Glossary of Library Terms
There are currently 7 Terminology in this directory beginning with the letter #.
A gauge of motion picture film, 16 millimeters wide from edge to edge, with perforations along one edge and space for a sound track along the other (silent 16mm film has perforations on both sides). Introduced by Kodak in 1923 as a safe, nonflammable alternative for the amateur and educational (documentary) markets, 16mm film is the gauge most commonly found in the collections of American archives, libraries, and museums. Used extensively for military training films during World War II, it has 40 frames per foot and one perforation per frame. Sound 16mm film is shot and projected at a speed of 24 frames per second; silent 16mm at 16 frames per second. Introduced in 1971, Super 16mm is a negative-only film with a frame area 40 percent greater than regular 16mm, enlarged to 35mm in processing. Because 16mm cameras and projectors are portable and easy to operate, early enthusiasts formed cine clubs to share their work and exchange information. Many 16mm users switched to videotape in the 1970s when portable video equipment became widely available. The Ann Arbor Film Festival still features 16mm films. Click here to learn more, courtesy of Wikipedia. See also: 8mm film.
Library reference services that are available twenty-four hours a day, seven days a week, for example, the QuestionPoint online collaborative reference service from OCLC.
A two-dimensional image that gives the illusion of perception in three dimensions (depth). See this 3-D view of Grand Canyon, courtesy of NASA. Also spelled 3D view.
A gauge of motion picture film, 35 millimeters wide from edge to edge, with perforations on both sides. Used by Thomas Edison in his Kinetoscope, a personal film viewer patented in 1887 and introduced at the Brooklyn Institute of Arts in 1893, 35mm film was originally made by cutting 70mm Eastman Kodak roll film in half down the center. It eventually became the standard gauge for the theatrical motion picture industry. With the introduction of sound in 1929, the frame was squared to allow space for the sound track, but the more visually pleasing rectangular frame was soon restored by reducing frame size. 35mm sound film has 16 frames per foot, 6 perforations per inch, and is shot and projected at a speed of 24 frames per second. Because 35mm film is expensive to use and the cameras and projectors are too bulky and heavy to be portable, Kodak developed smaller gauge films (16mm and 8mm) for the amateur and educational markets. Click here to learn more about 35mm film, courtesy of Wikipedia.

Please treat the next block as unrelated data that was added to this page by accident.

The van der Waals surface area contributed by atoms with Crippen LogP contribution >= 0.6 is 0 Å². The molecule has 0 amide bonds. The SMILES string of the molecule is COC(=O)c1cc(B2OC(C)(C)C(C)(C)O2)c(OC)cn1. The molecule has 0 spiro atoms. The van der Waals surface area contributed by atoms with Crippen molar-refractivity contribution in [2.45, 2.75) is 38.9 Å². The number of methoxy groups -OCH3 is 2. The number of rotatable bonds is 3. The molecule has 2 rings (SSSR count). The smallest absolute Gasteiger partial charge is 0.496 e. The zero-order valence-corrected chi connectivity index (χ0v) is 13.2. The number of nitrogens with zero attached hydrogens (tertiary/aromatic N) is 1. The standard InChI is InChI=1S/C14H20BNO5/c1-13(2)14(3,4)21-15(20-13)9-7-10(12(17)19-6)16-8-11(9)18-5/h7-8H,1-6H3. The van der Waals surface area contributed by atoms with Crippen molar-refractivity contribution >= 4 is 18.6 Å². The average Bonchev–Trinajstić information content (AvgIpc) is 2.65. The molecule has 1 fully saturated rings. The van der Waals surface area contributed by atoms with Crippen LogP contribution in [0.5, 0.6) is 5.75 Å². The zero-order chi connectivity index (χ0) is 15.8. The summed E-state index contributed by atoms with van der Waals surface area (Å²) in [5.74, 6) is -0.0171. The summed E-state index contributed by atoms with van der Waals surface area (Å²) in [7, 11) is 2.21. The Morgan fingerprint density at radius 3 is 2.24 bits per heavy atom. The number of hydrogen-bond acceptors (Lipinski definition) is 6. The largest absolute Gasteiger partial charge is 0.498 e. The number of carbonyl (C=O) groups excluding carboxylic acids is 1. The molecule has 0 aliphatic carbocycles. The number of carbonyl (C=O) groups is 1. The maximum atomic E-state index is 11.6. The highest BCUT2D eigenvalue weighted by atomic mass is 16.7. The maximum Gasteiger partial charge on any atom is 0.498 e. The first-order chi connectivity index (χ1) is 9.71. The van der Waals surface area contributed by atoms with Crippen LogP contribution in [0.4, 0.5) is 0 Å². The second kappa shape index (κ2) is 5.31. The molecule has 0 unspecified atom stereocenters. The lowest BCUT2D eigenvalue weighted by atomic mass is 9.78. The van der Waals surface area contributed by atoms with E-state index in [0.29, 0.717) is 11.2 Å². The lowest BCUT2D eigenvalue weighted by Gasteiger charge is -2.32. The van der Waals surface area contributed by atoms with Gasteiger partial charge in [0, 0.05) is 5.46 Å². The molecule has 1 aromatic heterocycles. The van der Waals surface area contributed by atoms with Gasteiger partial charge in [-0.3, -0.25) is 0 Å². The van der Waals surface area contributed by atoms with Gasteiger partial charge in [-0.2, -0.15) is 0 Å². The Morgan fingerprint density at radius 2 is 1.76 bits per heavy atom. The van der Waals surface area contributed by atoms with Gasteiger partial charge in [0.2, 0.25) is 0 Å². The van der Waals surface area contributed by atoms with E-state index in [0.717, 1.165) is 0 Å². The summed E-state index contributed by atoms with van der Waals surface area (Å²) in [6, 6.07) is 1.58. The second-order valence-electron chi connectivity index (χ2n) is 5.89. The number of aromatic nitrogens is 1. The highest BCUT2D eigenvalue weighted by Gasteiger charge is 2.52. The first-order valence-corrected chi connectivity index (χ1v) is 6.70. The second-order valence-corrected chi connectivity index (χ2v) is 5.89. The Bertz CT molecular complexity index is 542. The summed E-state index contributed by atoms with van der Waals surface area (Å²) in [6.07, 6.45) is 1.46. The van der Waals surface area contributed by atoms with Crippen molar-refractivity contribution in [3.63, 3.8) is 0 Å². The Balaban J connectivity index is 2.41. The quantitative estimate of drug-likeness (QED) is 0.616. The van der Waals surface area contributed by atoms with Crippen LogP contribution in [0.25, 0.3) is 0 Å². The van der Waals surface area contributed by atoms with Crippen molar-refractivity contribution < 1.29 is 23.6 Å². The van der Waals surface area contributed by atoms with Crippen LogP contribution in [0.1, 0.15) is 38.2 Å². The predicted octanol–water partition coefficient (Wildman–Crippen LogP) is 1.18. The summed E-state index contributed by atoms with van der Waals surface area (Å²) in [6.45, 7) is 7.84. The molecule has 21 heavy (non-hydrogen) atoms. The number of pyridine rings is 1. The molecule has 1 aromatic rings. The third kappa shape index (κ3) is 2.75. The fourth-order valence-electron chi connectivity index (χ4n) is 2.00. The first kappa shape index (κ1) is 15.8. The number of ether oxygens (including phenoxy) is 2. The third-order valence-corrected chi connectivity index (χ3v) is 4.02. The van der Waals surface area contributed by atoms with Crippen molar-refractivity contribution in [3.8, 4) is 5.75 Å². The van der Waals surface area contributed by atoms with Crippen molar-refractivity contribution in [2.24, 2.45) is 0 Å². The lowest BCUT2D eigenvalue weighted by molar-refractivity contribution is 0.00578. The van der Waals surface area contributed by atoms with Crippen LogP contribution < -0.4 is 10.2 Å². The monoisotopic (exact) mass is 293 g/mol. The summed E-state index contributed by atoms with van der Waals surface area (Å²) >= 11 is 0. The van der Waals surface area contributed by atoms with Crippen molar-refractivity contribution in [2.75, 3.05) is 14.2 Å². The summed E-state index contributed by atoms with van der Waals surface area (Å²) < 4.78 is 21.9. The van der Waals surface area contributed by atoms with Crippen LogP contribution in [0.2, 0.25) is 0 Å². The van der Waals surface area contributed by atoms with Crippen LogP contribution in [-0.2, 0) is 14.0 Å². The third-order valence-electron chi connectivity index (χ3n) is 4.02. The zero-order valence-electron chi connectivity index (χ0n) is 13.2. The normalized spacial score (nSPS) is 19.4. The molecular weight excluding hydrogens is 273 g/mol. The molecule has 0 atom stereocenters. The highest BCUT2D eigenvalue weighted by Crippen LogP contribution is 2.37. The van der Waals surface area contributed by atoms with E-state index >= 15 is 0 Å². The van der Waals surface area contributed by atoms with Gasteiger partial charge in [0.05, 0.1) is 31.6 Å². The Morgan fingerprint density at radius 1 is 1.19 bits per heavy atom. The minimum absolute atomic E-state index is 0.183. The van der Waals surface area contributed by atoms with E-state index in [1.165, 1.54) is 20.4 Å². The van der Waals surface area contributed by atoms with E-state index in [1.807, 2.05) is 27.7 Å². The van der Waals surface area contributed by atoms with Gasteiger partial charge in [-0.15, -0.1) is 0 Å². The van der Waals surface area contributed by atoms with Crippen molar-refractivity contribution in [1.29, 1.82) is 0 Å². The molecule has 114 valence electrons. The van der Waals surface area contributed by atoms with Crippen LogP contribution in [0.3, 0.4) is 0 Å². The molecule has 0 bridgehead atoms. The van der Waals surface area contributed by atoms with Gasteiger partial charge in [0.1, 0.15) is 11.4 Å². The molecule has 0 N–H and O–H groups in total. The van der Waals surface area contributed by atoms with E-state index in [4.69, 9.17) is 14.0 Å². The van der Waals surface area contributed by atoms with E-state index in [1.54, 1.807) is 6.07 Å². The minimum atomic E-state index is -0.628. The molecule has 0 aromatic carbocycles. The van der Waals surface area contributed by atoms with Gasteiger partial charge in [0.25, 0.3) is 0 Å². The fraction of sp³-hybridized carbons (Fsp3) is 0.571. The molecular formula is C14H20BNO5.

A gauge of high-resolution motion picture film, introduced in the 1950s, which measures 65mm from edge to edge in the camera. On prints intended for projection, 2.5mm is added along each side to accommodate magnetic stripes capable of holding 6 tracks of surround sound. Each frame has 5 perforations on each side, with an aspect ratio of 2.2:1. Well-known theatrical 70mm films include 2001: Space Odyssey, Lawrence of Arabia, and My Fair Lady. IMAX 70mm films, shot on 65mm film with the frames positioned lengthwise, have no sound tracks on the projection print; instead, synchronized digital sound is played separately. Click here to learn more about 70mm film, courtesy of Wikipedia.
A gauge of motion picture film, 8 millimeters wide from edge to edge. Introduced for the home market by Kodak in 1932, Cine Kodak Eight utilized a special 16mm film that had double the number of perforations along both edges, enabling the filmmaker to run the film through the camera in one direction, then reload and expose the other half of the film, similar to the way an audiocassette is used. After development, the film was slit lengthwise down the center and spliced end to end in the laboratory, fitting four times as many frames in the same amount of film. Regular 8mm has 80 frames per foot and the same size sprocket holes as 16mm film. In 1965, Kodak introduced cartridge-loading Super 8mm that eliminated the need to flip and rethread the film. Super 8 has 74 frames per foot and smaller sprocket holes, leaving more area for the image. It is used by both amateurs and professionals and has developed a following among experimental filmmakers. Many well-known cinematographers and directors began their careers using Super 8. Click here to learn more, courtesy of Wikipedia. See also: 35mm film.